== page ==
I think there are two other explanations- bear with me, if you’re still reading and I fully understand if you’ve clicked off and gone elsewhere- and which are specific to the 1980s. Firstly (and Aditya agreed with this on Facebook) one reason for the boom in guitar music was state funding of bands and music- the dole and to some extent the student grant which sent young people from all backgrounds to university or polytechnic or art school. The dole and education grants gave people the income which bought them space to create. It wasn’t much, there was just enough income to survive week to week but it was guaranteed as long as you met a few basic criteria (turn up at the job centre once a fortnight and sign on, turn up at lectures and hand an essay in once a term). Many of the British bands of the 80s came from dole culture. Some of the labels were funded by Thatcher’s enterprise culture- there are several who got a business grant or loan to start up. As Aditya put it on Facebook yesterday ‘You need a guaranteed income if you’re going to try anything highly speculative, such as writing a 20 minute white out in the middle of You Made Me Realise’.

You Made Me Realise

Today’s young people have to pay for their further education and the Tories have completely monetised university education, made it a financial transaction- what you are going to earn and how you are going to pay it back are the primary considerations. Leaving home to go to a new city, do a philosophy course, form a band, mess around and take your time doing it, are no longer possible (or valued). Trying to exist on the dole while putting together guitar, drums and bass seems increasingly unlikely.

The second explanation could be this- the 1980s were a polarised and confrontational period. You picked your side and it informed all your decisions. I saw a Tweet recently from someone disgusted by Morrissey and his appearance on US television wearing the badge of a minor British fascist organisation. The Tweeter said something along the lines of ‘in the 80s The Smiths were my gateway into an outsider life, of books, music, cinema and politics. Morrissey formed my adult life’. As an aside the fact that The Smiths had split up in 1987 possibly also accounts for something here, a gap where they had been now existed. But to get back to the point, the polarised world of the 1980s meant that making experimental/challenging/lo-fi/home made/trippy/weirdo/out there/leftfield music was a way of life and a basic requirement. The mainstream was the enemy and to be avoided at all costs. Rick Astley, Phil Collins, Queen, Elton John, Michael Jackson, Billy Joel- whatever you think of these artists now (and I still can’t understand why some of them have been allowed back in)- were to be repelled and pushed away from. Bands defined themselves by this, by being outsiders, by taking a stance. Every town had a nightclub that had an alternative night, usually a Monday, when it would otherwise be empty. The music was an alternative to the charts and the mainstream. Lionel Ritchie or My Bloody Valentine? Stock Aitken and Waterman or Creation, 4AD and Factory? Queen or Sonic Youth? Tango In the Night or Surfer Rosa? Bad or Bummed? Thatcher’s Britain and Reagan’s America and the glossy, bright, mainstream culture that it spewed forth brought about cultural reactions- the guitar groups instinctively knew this and responded in kind.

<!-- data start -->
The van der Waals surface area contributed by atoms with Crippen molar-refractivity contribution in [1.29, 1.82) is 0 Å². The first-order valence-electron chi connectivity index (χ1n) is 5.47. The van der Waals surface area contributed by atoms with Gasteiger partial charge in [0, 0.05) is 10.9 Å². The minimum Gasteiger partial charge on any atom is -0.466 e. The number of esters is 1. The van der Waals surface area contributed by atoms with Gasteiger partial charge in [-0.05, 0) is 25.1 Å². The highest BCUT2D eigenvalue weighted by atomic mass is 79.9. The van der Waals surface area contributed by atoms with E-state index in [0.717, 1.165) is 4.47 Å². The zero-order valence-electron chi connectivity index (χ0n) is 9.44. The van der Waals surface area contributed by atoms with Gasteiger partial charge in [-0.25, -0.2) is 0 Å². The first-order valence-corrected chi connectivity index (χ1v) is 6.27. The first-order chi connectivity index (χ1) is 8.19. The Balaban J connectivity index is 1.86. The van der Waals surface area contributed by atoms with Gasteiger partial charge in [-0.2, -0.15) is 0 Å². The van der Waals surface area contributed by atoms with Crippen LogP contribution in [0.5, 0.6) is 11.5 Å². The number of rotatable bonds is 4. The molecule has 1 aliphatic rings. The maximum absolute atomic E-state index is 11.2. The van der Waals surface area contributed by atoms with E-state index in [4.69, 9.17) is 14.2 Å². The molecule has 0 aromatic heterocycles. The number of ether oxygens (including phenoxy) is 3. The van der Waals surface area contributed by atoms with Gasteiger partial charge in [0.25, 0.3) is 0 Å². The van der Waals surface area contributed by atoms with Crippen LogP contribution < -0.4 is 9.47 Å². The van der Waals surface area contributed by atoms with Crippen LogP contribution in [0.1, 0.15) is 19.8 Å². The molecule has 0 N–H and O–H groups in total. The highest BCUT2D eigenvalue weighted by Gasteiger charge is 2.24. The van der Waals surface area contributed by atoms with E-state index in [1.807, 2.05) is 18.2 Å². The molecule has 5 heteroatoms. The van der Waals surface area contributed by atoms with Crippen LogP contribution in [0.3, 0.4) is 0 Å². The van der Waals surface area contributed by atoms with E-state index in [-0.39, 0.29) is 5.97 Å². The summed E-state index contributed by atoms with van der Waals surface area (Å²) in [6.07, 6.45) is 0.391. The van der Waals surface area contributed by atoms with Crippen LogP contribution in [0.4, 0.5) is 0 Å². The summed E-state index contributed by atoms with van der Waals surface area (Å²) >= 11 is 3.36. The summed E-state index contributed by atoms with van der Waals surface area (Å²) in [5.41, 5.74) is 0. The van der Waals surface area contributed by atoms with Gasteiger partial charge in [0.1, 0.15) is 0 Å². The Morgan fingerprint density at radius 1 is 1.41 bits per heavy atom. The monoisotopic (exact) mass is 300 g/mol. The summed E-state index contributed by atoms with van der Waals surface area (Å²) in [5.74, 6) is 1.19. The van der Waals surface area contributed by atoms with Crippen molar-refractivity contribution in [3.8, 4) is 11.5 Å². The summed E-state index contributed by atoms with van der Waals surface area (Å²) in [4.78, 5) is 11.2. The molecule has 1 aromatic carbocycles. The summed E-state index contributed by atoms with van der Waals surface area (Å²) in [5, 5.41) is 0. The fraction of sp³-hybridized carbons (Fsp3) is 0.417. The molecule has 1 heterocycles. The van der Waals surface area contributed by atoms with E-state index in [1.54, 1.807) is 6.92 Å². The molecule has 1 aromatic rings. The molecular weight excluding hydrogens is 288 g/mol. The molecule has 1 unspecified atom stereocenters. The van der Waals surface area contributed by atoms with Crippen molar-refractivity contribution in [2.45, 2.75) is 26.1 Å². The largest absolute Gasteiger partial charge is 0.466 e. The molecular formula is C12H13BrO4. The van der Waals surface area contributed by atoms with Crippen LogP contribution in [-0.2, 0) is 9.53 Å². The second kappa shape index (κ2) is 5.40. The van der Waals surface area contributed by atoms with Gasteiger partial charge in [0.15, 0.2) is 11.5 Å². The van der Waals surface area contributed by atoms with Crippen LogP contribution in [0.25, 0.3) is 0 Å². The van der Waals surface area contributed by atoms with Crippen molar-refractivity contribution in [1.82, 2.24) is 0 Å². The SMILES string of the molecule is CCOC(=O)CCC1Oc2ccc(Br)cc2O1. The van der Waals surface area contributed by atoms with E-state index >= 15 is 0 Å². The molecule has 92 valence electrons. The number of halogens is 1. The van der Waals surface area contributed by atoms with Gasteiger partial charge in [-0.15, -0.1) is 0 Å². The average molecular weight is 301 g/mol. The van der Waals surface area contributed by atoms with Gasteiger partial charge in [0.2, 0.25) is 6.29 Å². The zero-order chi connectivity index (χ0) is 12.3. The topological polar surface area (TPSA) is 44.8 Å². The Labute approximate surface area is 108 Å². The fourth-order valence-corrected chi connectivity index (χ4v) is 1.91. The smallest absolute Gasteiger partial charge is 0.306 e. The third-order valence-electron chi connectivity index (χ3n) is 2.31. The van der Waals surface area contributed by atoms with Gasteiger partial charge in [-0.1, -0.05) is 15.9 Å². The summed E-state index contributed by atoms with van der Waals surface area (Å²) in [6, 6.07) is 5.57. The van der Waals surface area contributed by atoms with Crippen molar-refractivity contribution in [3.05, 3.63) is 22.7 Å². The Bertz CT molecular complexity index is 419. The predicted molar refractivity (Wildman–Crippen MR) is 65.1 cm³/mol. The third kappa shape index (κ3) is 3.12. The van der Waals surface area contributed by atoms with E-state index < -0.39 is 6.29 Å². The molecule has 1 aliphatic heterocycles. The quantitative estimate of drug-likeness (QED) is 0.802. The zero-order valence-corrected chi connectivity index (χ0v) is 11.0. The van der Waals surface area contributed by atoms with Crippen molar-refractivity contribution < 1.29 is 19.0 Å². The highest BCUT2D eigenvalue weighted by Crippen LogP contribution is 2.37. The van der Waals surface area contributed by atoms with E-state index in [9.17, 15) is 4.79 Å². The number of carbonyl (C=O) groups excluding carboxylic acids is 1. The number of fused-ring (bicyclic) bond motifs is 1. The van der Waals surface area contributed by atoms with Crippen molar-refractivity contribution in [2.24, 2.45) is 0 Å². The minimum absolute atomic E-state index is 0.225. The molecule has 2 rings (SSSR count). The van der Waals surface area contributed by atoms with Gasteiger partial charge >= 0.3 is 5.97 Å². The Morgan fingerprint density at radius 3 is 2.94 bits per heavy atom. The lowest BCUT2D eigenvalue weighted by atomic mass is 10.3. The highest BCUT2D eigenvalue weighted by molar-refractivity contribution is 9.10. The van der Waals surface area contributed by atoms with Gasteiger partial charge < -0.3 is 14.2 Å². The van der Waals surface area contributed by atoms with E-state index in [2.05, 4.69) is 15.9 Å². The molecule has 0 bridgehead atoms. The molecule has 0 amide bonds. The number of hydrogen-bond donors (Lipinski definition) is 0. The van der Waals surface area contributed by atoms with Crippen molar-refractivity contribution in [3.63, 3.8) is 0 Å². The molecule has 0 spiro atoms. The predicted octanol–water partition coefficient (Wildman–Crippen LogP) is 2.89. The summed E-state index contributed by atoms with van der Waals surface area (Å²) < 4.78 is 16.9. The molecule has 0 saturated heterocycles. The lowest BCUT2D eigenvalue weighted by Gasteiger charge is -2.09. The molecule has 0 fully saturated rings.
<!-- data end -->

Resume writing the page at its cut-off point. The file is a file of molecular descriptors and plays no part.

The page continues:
Ten years later this oppositional approach was gone- guitar groups, especially Oasis, sneered at what they saw as small time bands and a lack of ambition and wanted sales, number ones and stadium gigs. Naked ambition and a mainstream sound was in- Morning Glory and Urban Hymns are mid-tempo, smooth-edged, mainstream rock, rather than that gateway into a hidden world the Smiths fan I mentioned earlier found with guitar music.

Here are some Pixies.

Wave Of Mutilation (UK Surf Mix)